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the Legacy continues…………………….
Gregory R. Mann, Ph.D. {ret.}

Blue Shark

“Prionace glauca”

Blue Sharks are large slender, blue-indigo-colored sharks. Blue Sharks are found in very deep waters. They prefer cooler water though so they are often found in sub tropical areas where it doesn’t get too warm. It isn’t very often you will see one unless you are diving in the depths of the ocean. Most divers are well aware of what a Blue Shark looks like and strive to stay as far away from them as possible. From time to time, you may see a Blue Shark leap out of the water. They enjoy doing this in order to see what types of foods are on the surface for them to dine upon. They are extremely fast swimmers and so it can be hard to track them. Blue Sharks swim long distances in order to follow the food sources and they don’t have any set habitat area that they continually return to. They have been known to move thousands of miles in the water in the span of very little time. In addition to looking for food it is believed they do this for mating purposes as well. Blue Sharks are considered to be dangerous and so people are warned to steer clear of them. They have been involved in numerous attacks on people and some of them have resulted in death due to the force of the jaws and teeth that this species of shark has. They are one of the few species of sharks that stick together in small groups. They have their own hierarchy that is determined by various factors including the sex and size of each member. They are hosts to various types of parasites that live in the water as well. Blue Sharks tend to have quite a healthy appetite. Their favorite food is squid but it isn’t always readily available. They will eat fish, mollusks, small sharks, seabirds and even garbage they find floating around in the water. On average, a Blue Shark will grow to be 12.5 feet in length. They don’t weight much compared to other sharks at a maximum of about 450 pounds. They have a very slender body so many people mistake adult blue sharks for young of other species. They range in color from a light blue to a deeper shade of it. They may have several shades of blue on their bodies with the darkest colors on the top.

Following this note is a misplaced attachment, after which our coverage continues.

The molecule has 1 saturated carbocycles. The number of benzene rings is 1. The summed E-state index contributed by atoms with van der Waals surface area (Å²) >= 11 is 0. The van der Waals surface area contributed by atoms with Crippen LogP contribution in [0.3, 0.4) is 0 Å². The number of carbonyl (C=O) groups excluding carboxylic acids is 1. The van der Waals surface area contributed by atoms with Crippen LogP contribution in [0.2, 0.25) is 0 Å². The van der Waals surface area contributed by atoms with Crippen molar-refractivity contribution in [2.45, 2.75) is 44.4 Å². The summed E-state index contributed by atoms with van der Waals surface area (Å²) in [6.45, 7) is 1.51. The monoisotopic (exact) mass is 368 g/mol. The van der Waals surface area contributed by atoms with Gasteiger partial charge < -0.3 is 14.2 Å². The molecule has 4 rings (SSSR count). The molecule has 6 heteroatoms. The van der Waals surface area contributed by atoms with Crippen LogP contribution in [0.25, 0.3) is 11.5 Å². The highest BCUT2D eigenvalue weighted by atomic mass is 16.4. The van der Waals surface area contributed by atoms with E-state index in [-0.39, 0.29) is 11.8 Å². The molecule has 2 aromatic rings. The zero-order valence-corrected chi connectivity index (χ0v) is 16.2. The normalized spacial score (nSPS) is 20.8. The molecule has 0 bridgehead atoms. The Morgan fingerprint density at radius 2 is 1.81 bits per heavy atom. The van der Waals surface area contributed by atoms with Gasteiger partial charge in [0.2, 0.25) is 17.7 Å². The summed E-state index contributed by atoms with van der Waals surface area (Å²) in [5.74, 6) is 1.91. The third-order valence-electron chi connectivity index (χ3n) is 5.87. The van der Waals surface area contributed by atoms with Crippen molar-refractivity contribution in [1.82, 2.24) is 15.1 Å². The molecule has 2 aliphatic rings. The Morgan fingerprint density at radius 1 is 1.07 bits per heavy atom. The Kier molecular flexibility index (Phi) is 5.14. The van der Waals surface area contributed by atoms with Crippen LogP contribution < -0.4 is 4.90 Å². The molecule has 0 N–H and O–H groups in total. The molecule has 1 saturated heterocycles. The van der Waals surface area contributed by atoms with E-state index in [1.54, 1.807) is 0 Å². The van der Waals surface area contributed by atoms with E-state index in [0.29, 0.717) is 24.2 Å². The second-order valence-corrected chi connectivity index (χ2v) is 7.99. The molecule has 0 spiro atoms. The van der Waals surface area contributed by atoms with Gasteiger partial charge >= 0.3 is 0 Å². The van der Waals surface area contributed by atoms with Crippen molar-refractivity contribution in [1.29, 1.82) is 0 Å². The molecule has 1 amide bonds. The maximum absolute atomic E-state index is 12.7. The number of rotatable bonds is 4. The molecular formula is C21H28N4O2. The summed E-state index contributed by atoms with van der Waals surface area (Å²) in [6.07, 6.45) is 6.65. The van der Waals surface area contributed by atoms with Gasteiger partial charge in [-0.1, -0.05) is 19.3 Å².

Blue Sharks are pelagic (found in open waters). Like most pelagic sharks, they are found worldwide. They migrate east across the Atlantic Ocean each year, following the warm Gulf Stream waters. They travel a circuit from the Caribbean Sea, along the coast of the US, east to Europe, south to the African coast and back to the Caribbean. Blue Sharks often form large, all-male or all-female schools which contain sharks that are about the same size; the reason for this unique social behavior is unknown. Blue Sharks are opportunistic feeders; however, their favorite meal is apparently squid. Blue Sharks are viviparous, the young are born live rather than from an egg. Litters consist of 4-135 pups; the number of pups increases as the size of the mother increases. Their gestation period is almost 1 year. Females are mature at 5 years of age. Blue Sharks are known to live for at least 20 years. The mating ritual for Blue Sharks is very interesting. Some researchers watching this normal ritual, may consider the male to be extremely aggressive. He will be biting hard on the female but it doesn’t hurt her. The skin of females is three times thicker than the male. The biting is done to allow the mating to be completed. It is a type of grip so the two don’t separate before the sperm has been placed inside of the female. A litter of Blue Shark pups can be from 4 to more than 130. They are viviparous and the pups are immediately left to take care of themselves once they are in the water and out of their mother’s body.

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